Singapore school targets green values beyond eco buildings

Marsiling Secondary School sees green actions and values, rather than just infrastructure, as necessary in spreading and sustaining energy efficiency motto.

SINGAPORE--The building blocks of a lasting impact from adopting an energy-efficient philosophy involve instilling green values within a community of people, and not simply to erect eco-friendly buildings.

In an interview Thursday, Tai Lee Siang, president of Singapore Green Building Council (SGBC), noted that while energy-efficient buildings were important "hardware" in a green strategy, focus should also be on community involvement to advance the green message, particularly in schools.

He explained that while Project Green Insights, an initiative led by SGBC, aims to help schools in the island-state monitor and improve their energy performance, it will ultimately serve as "gateway for green schools" in the future. "[These] are energy-efficient not only in terms of hardware but in the software aspect, by influencing the next generation of young kids to be aware that they can improve the environment, and enabling them with ways of doing so," Tai said.

For example, the energy audits conducted as part of the project will help students understand how energy is consumed and their behavior can influence energy usage and conservation, he added.

Project Green Insights commenced last year with SGBC receiving a US$100,000 grant from IBM to develop a new system that can track power usage and find ways to lower energy consumption and costs.

The council is working with the Singapore Ministry of Education (MOE) and 20 schools to monitor energy usage patterns through smart meters installed in each school. The network of smart meters will collect data for analysis which then can be viewed by the school's staff members and students in a cloud-based dashboard provided by IBM.

According to Tai, the 20 schools were selected from a list of 50 identified by MOE. Out of the 50 schools, 32 expressed interest in participating in the project and the final 20 were then chosen.

While the selection criteria looked at the readiness of schools both in terms of technical infrastructure and existing green initiatives, he pointed out that it was important to have a geographical spread of schools across Singapore.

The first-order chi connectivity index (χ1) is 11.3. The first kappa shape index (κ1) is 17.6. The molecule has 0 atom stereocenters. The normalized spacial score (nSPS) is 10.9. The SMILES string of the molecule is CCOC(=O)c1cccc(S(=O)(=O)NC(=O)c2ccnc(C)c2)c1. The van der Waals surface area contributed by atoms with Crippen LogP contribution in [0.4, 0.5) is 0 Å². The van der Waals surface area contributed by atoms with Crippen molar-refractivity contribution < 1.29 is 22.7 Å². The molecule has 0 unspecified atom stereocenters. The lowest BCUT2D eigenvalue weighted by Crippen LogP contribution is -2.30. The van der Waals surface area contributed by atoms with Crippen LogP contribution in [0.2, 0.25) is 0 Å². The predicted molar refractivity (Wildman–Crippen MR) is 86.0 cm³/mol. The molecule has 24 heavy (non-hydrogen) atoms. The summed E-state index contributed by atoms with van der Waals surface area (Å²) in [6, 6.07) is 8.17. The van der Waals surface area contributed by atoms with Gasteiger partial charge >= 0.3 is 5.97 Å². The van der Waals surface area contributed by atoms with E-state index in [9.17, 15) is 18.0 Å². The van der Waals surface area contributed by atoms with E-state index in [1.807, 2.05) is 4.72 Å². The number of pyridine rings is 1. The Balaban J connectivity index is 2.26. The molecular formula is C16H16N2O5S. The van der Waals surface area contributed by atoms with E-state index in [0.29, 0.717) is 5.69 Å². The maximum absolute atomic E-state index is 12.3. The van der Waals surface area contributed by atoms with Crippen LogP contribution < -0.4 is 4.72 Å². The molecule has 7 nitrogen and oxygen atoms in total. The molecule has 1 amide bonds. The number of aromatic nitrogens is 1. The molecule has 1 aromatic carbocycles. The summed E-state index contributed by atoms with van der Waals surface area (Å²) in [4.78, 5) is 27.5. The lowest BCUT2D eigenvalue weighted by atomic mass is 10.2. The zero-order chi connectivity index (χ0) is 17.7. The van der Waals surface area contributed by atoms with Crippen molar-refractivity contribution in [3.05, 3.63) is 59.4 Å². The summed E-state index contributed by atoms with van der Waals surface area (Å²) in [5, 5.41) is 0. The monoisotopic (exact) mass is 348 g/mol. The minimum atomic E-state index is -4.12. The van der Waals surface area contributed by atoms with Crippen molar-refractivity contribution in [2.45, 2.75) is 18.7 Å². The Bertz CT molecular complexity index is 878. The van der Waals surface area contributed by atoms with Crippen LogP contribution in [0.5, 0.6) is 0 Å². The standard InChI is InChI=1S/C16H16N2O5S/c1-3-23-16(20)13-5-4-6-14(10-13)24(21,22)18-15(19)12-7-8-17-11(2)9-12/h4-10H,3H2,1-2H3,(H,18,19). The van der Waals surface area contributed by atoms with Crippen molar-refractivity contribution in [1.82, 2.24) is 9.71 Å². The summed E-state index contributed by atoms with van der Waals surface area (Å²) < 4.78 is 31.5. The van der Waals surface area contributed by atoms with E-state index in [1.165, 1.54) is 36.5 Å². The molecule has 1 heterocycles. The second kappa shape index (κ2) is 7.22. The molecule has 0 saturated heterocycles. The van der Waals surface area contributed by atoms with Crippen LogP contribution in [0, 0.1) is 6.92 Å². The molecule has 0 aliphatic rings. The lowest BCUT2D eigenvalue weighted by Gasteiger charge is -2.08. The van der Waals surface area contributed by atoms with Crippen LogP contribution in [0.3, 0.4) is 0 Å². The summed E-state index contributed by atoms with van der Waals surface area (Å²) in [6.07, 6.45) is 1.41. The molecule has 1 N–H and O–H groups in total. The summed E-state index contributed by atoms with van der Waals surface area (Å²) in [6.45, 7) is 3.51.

Marsiling Secondary School is one of the 20 schools selected, and among the first three schools to have completed installation of the smart meters and connected to IBM's cloud. According to Tai, the remaining schools were in the process of installing the smart meters.

Foong Lai Leong, principal of Marsiling Secondary School, said the project was well-aligned with the school's emphasis on green values and actions.

"Green is not just about infrastructure and saving energy, but a deeper lesson in values inculcation [among students]," she told ZDNet Asia.

She said while the school had implemented solar panels, water catchment tanks and 10 classrooms with LED lights, it also appointed from the student body environment champions who helped "propagate the green message" among their peers.

Foong noted that the biggest gain from the school's participation in Project Green Insights was two-fold. First, in terms of educational value, students were able to pick up research skills, learn to be analytical and create insights from data. Second, the school's management could also ensure energy use was both economical and optimal by observing patterns and trends from the data collected.

Tai shared similar sentiments on the importance of the energy analysis, noting that it allowed for benchmarking and diagnostics.

"We don't just look at all the schools in isolation. There is a lot of application use with benchmarks," he explained. "For instance, if we see all the schools experience a similar spike in energy consumption at a particular time of day, we can see and learn together what can be improved. A little checking makes a big difference."